The report from Cumulus presents some really challenging scenarios, and I know the results will be alarming for many farmers and their families – particularly those in the uplands, where farming is already difficult. It’s clear that if we end up in a scenario where the level of financial support available to these farmers is reduced, even by a third, that this will present considerable stresses on many upland farm businesses.
The types of farming that are crucial for some of our most sensitive species in the uplands (known as “High Nature Value” farming) are already economically marginal, and could potentially be pushed over the edge by Brexit.
The farmers that I work with don’t want to be dependent on subsidies, but they do deserve to be adequately paid for the amazing stuff that they do for nature on their farms. In the current system, they are not. I feel they should be rewarded for producing locally-distinctive, high-quality food in a way that delivers an outstanding range of benefits to wildlife and society, so as to secure the long-term economic viability of High Nature Value farming.
It goes without saying that I want agri-environment funding to continue post-Brexit, but I also know that some of the underlying farming systems in the uplands may be at risk if the total level of financial support falls much below current levels. If we move away from direct payments after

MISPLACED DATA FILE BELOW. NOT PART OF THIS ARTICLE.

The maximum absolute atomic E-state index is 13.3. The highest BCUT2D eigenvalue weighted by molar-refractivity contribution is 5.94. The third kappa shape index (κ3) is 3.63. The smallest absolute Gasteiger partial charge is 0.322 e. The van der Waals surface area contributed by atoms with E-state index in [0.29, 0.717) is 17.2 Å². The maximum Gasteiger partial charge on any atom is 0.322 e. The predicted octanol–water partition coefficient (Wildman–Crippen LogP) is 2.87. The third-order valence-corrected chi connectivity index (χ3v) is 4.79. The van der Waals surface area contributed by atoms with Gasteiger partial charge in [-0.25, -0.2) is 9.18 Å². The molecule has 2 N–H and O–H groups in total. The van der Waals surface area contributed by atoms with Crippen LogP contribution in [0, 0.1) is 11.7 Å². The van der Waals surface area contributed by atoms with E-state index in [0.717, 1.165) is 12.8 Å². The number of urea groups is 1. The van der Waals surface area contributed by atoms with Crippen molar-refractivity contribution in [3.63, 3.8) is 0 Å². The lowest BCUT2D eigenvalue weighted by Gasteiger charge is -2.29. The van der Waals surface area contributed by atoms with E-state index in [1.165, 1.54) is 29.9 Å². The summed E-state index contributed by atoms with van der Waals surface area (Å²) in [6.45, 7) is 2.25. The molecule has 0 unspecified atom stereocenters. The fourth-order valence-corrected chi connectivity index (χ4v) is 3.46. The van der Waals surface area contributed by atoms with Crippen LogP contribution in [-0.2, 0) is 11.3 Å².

Brexit, it will be more important than ever that farmers are better rewarded for the work that they do for nature.
Birds like curlews and lapwings depend on the continuation of low-intensity hill farming in the North Pennines. Post-Brexit, I’d like to see farmers being offered a joined-up package of support that ensures that nature-friendly farming in the uplands is profitable. Environmental payments should be at the heart of this, but it would be great to see wider support for farmers to help them access local or niche markets for their wildlife-friendly lamb or beef so they can get a better price for their products; and for holistic business advice to be available to help them navigate potentially dramatic change.
Over the last fortnight, the media have focused on the state of the Brexit negotiations and preparations for a ‘no deal’ scenario. Against this background of continued noise and uncertainty, this week I am going to focus on what Brexit might mean for agriculture – a sector expected to be more profoundly impacted than most, and a land use that covers over 70% of the land area of the UK and the biggest driver of change in species populations over the past few decades.
To help us understand how Brexit might impact farm businesses and the farmed landscape, we commissioned an independent report from Cumulus Consultants which was published today. The report focuses on two potential drivers of change – a decrease in financial support for farmers, and a failure to agree a trade deal with the EU – acting as a ‘stress test’ to help identify key risks and opportunities for the environment.